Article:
iTea and Biscuits

Yes, it’s soon to be silver surfer week which is all about championing digital equality and inclusion for older people. They are even offering some free computing books. The whole ‘iTea and Biscuits’ thing is their idea as an alternative name for the Silver Surfer week, and I have to say I like it.

For a start, I don’t start wondering whether Doctor Doom or The Submariner will be getting their own weeks…

But the internet is a fantastic communications medium. There’s things we can do to make our sites more accessible and usable to elderly people, and there are things we can tell the older people we know to make them safer on the internet.

First, lets correct one erroneous assumption: most of this Silver Surfer stuff tends to expect that these older people aren’t very computer literate, and a lot of the stuff is geared up towards this — how to use email, the internet etc.

Yes, a lot of elderly people haven’t used the internet before, and aren’t familiar with the technologies. But you don’t have to be old to be unfamiliar with the internet. You just have to have not used it much. Similarly, it’s perfectly possible for older people to use the internet very comfortably: my dear old mum, for example (admittedly she’s not 60 yet) is happy using email, uploading photos (she has a Flickr pro account), surfing the net, signing up to Facebook and leaving sarcastic comments on my blog and so on.

So what should we do to support our older friends and relations on the internet? Or, like I say, anyone who is less familiar with the internet:

  • Take some time to show them how to do something
  • Make sure they know that just because something is on the internet doesn’t mean that it’s true: decide how much you value the source
  • Make sure they know about spam; what phishing is and why you shouldn’t fall for it, why it’s not a good idea to stick your email address on the internet and so on
  • Help them set up their anti-virus, firewalls and so on
  • Describe to them how they can follow their interests (oh, I dunno, researching the family tree, booking holidays, keeping up with friends and family) online

And what do we need to do with our sites to make them easier to use? In general, good web accessibility will tend to help older users:

Aging results in a number of accessibility issues including vision and hearing changes and changes in dexterity and memory. If your market includes a significant number of elderly users then you can increase that 30% to a much larger percentage of users who will reap the benefits of accessible Web Design.Nigel Peck, MIS Web Design: An Introduction To Accessible Web Design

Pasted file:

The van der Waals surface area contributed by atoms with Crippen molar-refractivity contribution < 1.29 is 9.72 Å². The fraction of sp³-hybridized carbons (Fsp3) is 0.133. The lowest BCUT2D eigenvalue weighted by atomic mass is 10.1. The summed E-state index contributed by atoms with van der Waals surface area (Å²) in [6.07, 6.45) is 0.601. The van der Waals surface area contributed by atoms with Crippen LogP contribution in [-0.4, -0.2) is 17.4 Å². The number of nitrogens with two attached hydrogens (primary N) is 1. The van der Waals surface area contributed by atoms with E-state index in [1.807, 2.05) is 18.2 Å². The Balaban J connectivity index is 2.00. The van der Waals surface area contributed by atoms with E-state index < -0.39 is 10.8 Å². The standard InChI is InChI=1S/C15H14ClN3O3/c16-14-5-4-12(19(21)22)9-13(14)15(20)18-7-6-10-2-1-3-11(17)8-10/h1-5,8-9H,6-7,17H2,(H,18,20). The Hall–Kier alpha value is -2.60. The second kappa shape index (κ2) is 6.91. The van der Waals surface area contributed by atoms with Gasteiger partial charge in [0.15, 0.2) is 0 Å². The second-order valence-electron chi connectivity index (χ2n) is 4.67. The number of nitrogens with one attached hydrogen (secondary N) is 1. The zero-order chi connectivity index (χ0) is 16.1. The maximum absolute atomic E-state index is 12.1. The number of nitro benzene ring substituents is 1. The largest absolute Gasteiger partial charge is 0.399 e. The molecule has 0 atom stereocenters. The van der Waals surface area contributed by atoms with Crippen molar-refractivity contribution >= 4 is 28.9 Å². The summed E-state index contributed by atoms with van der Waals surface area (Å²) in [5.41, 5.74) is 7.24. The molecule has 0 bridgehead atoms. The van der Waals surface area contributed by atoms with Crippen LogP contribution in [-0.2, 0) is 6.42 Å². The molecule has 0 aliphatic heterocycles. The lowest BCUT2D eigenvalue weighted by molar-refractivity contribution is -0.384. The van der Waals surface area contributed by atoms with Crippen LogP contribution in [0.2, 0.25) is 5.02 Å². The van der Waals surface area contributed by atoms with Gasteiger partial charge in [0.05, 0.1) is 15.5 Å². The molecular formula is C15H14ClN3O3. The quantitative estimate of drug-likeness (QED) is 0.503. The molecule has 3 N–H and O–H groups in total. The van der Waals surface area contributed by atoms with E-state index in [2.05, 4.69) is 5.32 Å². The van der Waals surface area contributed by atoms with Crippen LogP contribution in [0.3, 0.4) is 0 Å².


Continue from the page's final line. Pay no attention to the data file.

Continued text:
So most of the points below will also benefit people with disabilities (because let’s remember disability is a continuum: when your eyes start to go a bit you aren’t necessarily ‘disabled’, but your vision is still poorer than it used to be):

  • Keep navigation clear and simple. Users with less confidence will worry more about getting ‘lost’. A prominent search box will also help
  • Use a clear typeface of sufficient size and provide instructions so users can change their browser settings to adjust the size
  • Avoid the use of excessive internet jargon: even if you use <acronym> to mark up your plethora of TLAs, be aware that people might not be aware of how to expand them..
  • Elderly (and inexperienced) users are more likely to miss information ‘below the fold’, not realising they should scroll down — so try and keep key information above the fold and make it as obvious as possible that you can scroll down further…
  • Links should be clearly identified (and elderly people prefer visited links to have a different colour)
  • Older users may be less comfortable mouse users (or may have poorer fine motor control) so try and ensure that clickable areas are large
  • Ensure that there is sufficient colour contrast between foreground and background (images or text) as the ability to perceive this contrast tends to decline with age — see the aging vision simulator

Useful resources:

(Hat-tip to The Sponge Project, where I spotted this in the first place).

Leave your comments

Enter Your Details:

You may use the following markup in your comments:

<a href=""></a> <strong></strong> <em></em> <blockquote></blockquote>

Enter Your Comments:

|Top | Content|

  • Worn With Pride

    • Titan Internet Hosting
    • SeaBeast Theme Demo
    • Technorati
    • Guild of Accessible Web Designers
    • my Facebook profile

Blog Meta

|Top | FarBar|

Attention: This is the end of the usable page!
The images below are preloaded standbys only.
This is helpful to those with slower Internet connections.